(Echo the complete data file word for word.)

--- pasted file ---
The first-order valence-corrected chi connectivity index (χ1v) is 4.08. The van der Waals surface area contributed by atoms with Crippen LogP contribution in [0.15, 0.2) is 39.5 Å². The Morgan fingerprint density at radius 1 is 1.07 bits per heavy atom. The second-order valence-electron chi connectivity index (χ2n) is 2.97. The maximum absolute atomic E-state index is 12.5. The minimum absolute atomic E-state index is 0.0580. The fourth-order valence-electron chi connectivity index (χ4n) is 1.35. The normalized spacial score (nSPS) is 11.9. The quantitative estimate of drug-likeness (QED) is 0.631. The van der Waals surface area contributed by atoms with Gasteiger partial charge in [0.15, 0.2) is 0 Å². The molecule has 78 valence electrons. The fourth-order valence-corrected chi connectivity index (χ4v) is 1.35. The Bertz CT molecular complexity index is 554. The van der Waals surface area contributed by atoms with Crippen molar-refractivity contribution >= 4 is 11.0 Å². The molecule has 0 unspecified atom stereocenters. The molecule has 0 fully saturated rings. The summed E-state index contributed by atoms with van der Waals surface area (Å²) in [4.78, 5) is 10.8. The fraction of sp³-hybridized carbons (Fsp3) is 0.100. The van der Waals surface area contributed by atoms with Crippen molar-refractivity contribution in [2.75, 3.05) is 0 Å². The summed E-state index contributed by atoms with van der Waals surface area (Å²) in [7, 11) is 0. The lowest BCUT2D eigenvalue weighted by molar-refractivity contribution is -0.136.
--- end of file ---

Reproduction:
The first-order valence-corrected chi connectivity index (χ1v) is 4.08. The van der Waals surface area contributed by atoms with Crippen LogP contribution in [0.15, 0.2) is 39.5 Å². The Morgan fingerprint density at radius 1 is 1.07 bits per heavy atom. The second-order valence-electron chi connectivity index (χ2n) is 2.97. The maximum absolute atomic E-state index is 12.5. The minimum absolute atomic E-state index is 0.0580. The fourth-order valence-electron chi connectivity index (χ4n) is 1.35. The normalized spacial score (nSPS) is 11.9. The quantitative estimate of drug-likeness (QED) is 0.631. The van der Waals surface area contributed by atoms with Gasteiger partial charge in [0.15, 0.2) is 0 Å². The molecule has 78 valence electrons. The fourth-order valence-corrected chi connectivity index (χ4v) is 1.35. The Bertz CT molecular complexity index is 554. The van der Waals surface area contributed by atoms with Crippen molar-refractivity contribution >= 4 is 11.0 Å². The molecule has 0 unspecified atom stereocenters. The molecule has 0 fully saturated rings. The summed E-state index contributed by atoms with van der Waals surface area (Å²) in [4.78, 5) is 10.8. The fraction of sp³-hybridized carbons (Fsp3) is 0.100. The van der Waals surface area contributed by atoms with Crippen molar-refractivity contribution in [2.75, 3.05) is 0 Å². The summed E-state index contributed by atoms with van der Waals surface area (Å²) in [7, 11) is 0. The lowest BCUT2D eigenvalue weighted by molar-refractivity contribution is -0.136.